The military may be stretched too thin as it is and may be unable to deploy more troops to patrol the Boko Haram region, but that is where having additional support from the police come in. But unfortunately, the country is still dealing with “maladministration”. A case in point is a recent article that came out this week alleging that Policemen on counter-insurgency operations in the north-east region had not been paid their allowances for about three months and those who had concluded their rotation had been underpaid. It will be difficult by any measure to have an effective counter-insurgency operation when individuals who are sacrificing their lives for the country are not even being compensated for it. The Inspector-General of Police, Solomon Arase, is aware of this issue and is working to resolve this.
MNJTF Funding Issues
There is no doubt that lack of funding is having an effect on defeating the insurgency. Just this week, there were reports that the Multi National Joint Task Force had fallen short of the funding needed to effectively deploy. Donors had pledged $250 million out of the $700 million needed to effectively combat Boko Haram as a regional force.
This lack of concerted regional counter-terrorism strategy is one of the reasons Boko Haram has been able to resume attacks in North East Nigeria and the surrounding border towns. The insurgents simply flee the country putting the most pressure on them and seek refuge on the other side of the border where they are able to resupply and come back across the border to carry out renewed attacks.
A couple of years back, there was a never ending increasing spike in sea piracy in the Western Indian Ocean, off the coast of Somalia. Nation after nation fell victim to these criminals who were taking advantage of what they thought was nobody’s territory. It wasn’t long before the international community said enough was enough, and begun cracking down on sea piracy through joint Naval operations. Last year 2015, there was almost no recorded sea piracy incidents recorded at sea. This success was as a result of strategic international and regional counter-piracy efforts.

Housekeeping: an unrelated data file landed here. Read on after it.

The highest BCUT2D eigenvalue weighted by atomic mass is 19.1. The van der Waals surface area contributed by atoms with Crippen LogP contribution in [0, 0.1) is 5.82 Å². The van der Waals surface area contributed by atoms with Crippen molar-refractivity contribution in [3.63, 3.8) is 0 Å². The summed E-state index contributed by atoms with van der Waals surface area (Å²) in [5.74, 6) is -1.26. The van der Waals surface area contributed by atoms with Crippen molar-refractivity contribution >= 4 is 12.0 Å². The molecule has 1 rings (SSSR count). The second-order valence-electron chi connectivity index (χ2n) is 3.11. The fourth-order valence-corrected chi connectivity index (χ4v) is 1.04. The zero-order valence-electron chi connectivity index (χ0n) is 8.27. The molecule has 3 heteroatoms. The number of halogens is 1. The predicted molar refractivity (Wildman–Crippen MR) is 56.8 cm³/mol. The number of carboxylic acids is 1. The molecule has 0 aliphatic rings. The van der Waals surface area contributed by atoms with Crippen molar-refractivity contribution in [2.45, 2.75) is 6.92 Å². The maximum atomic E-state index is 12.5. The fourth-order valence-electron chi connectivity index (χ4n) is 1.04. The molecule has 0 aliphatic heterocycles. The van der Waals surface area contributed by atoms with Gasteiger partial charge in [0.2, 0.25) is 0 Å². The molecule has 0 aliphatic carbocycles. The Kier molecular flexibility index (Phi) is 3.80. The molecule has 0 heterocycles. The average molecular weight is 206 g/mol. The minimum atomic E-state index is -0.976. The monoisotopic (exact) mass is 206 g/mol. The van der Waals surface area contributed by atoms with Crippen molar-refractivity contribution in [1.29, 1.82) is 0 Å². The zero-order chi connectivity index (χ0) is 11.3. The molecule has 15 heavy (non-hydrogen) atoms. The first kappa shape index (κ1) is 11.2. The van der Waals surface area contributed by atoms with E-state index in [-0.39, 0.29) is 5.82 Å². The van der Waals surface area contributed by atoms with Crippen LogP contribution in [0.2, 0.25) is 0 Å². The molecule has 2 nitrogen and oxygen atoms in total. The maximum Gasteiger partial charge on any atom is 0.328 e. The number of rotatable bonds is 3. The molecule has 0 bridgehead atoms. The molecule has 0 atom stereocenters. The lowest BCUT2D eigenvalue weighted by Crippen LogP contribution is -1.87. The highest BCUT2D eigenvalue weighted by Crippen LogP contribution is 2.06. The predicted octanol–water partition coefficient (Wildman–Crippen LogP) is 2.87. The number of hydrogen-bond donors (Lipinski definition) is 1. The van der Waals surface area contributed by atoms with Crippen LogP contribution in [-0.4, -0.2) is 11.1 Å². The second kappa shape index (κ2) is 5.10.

The importance of a regional coordinated response cannot be overstated and until this unchecked border crossing issue is actively dealt with, we may keep seeing any efforts made by the military, being reversed by the cat and mouse chase across the borders.
Tackling the Migration Threat
Recently, a truck load of individuals migrating from the troubled areas of Borno, Yobe and Adamawa arrived into Taraba, spurring rumors that “Boko Haram” insurgents had flooded the states. The Taraba police has since clarified this issue saying the individuals were seeking jobs and greener pastures. Also in mid January 2016, there were reports that 150 “Boko Haram” members were arrested in Ondo State, imparting fear among the residents of the state. Once again the suspects denied the allegations stating that they were farmers coming from Benin-Kebbi to seek greener pastures in the southern part of Nigeria.
Security and government officials need to make sure they start putting strategies in place to mitigate the risks associated with these migrations. One of such risks is the possibility of real Boko Haram insurgents using this cover as a means of penetrating the south and setting up a decentralized sleeper cell. Therefore, the government needs to ensure there is adequate biometric data capture for these individuals, as this will make it harder for individuals to operate unnoticed.